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Give credit where credit is due: Improving your score

April 16, 2024
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FinMeUp
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FinMeUp

Credit mini-series part 3

Your credit score is calculated using five different inputs, each with its own weighting: Payment history (35%), Amounts owed (30%), Length of credit (15%), New credit (10%), and Credit mix (10%). [Refer to part1 in the series]. So how do you improve your score in order to enjoy the benefits of credit and favourable interest rates? 

Review credit report

Before you start, make sure you have taken the test. Try ClearScore for a quick and easy test. This will give you an indication of your current status and serve as a benchmark to determine your strategy going forward. 

Automate payments

To avoid missing payments or paying late, both of which have a negative impact on your credit score, consider making your payments via debit orders. These include loan repayments, memberships, subscriptions, municipal bills, leases, cell phone contracts etc. The more consistent you are in making regular payments, the quicker your credit score will improve. If you dont feel comfortable with debit orders, make sure to set reminders a few days before the relevant payment dates.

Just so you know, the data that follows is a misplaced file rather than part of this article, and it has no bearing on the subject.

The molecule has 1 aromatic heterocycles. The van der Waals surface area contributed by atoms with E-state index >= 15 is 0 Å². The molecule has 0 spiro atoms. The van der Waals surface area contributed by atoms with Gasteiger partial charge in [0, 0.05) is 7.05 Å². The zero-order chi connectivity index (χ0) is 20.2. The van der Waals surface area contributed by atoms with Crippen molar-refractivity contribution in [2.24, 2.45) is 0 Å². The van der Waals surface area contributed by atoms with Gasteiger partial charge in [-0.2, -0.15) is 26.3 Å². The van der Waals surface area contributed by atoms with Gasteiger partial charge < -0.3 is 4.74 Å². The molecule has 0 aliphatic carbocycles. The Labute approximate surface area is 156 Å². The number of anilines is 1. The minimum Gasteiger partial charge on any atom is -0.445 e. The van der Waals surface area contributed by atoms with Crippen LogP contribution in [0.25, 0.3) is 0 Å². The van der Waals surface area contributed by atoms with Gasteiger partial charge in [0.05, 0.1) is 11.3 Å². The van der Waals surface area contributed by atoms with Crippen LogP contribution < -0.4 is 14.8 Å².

Repayment plan

Creating a repayment strategy involves evaluating all your current debt and working out a strategic plan to pay it off as efficiently as possible. Repaying your debt needs to be a deliberate, well-planned exercise. (The next article will discuss three debt repayment strategies)It also involves cutting all extra expenses and maintaining a strict budget until you have reduced your debt to manageable levels.

Keep balances low

It is important that you do not push your credit facilities to their limits. Have the discipline to manage your money without external limits needing to guide you. Institutions would typically like to see a credit utilisation of below 30%, as this will show that you are not exhausting or maxing out your credit facilities.

Length of credit history & credit mix

Successfully managing your credit over the longer-term shows that you can reliably handle your financial obligations. Additionally, managing various types of credit is determined to be less risky than having only a single type of credit facility. The goal is to maintain a healthy mix of credit (e.g. store accounts, credit cards, home loans, service contracts such as cell phone accounts and so on) in order to establish a strong credit history. 

How long does it take to rebuild your score?

It takes at least 3-6 months of good credit behaviour to see a noticeable change in your credit score. While it is impossible to put a specific time frame on credit repair, it is safe to say the less negative information you have on your report late payments, maxed-out credit cards, constant credit applications, etc. the easier it is to repair your score. 

 


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